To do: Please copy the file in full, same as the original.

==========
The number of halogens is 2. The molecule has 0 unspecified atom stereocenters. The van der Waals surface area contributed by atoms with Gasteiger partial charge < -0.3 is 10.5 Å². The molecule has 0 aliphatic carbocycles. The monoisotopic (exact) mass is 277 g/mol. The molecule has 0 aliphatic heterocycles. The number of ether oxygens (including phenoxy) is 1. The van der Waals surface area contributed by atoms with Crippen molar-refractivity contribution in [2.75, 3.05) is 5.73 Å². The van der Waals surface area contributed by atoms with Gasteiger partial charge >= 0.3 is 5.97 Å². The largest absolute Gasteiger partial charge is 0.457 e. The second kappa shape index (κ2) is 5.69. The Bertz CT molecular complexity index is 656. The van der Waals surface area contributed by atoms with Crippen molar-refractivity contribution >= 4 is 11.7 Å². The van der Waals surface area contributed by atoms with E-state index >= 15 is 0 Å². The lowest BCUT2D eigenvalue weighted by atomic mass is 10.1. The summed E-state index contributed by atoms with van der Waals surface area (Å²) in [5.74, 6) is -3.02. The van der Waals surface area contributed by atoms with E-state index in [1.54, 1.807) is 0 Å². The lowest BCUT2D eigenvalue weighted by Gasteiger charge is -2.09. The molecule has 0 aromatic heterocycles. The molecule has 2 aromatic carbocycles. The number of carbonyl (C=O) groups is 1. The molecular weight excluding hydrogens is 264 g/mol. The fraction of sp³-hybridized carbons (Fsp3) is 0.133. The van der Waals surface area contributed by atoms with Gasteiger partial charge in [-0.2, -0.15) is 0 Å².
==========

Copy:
The number of halogens is 2. The molecule has 0 unspecified atom stereocenters. The van der Waals surface area contributed by atoms with Gasteiger partial charge < -0.3 is 10.5 Å². The molecule has 0 aliphatic carbocycles. The monoisotopic (exact) mass is 277 g/mol. The molecule has 0 aliphatic heterocycles. The number of ether oxygens (including phenoxy) is 1. The van der Waals surface area contributed by atoms with Crippen molar-refractivity contribution in [2.75, 3.05) is 5.73 Å². The van der Waals surface area contributed by atoms with Gasteiger partial charge >= 0.3 is 5.97 Å². The largest absolute Gasteiger partial charge is 0.457 e. The second kappa shape index (κ2) is 5.69. The Bertz CT molecular complexity index is 656. The van der Waals surface area contributed by atoms with Crippen molar-refractivity contribution >= 4 is 11.7 Å². The van der Waals surface area contributed by atoms with E-state index >= 15 is 0 Å². The lowest BCUT2D eigenvalue weighted by atomic mass is 10.1. The summed E-state index contributed by atoms with van der Waals surface area (Å²) in [5.74, 6) is -3.02. The van der Waals surface area contributed by atoms with E-state index in [1.54, 1.807) is 0 Å². The lowest BCUT2D eigenvalue weighted by Gasteiger charge is -2.09. The molecule has 0 aromatic heterocycles. The molecule has 2 aromatic carbocycles. The number of carbonyl (C=O) groups is 1. The molecular weight excluding hydrogens is 264 g/mol. The fraction of sp³-hybridized carbons (Fsp3) is 0.133. The van der Waals surface area contributed by atoms with Gasteiger partial charge in [-0.2, -0.15) is 0 Å².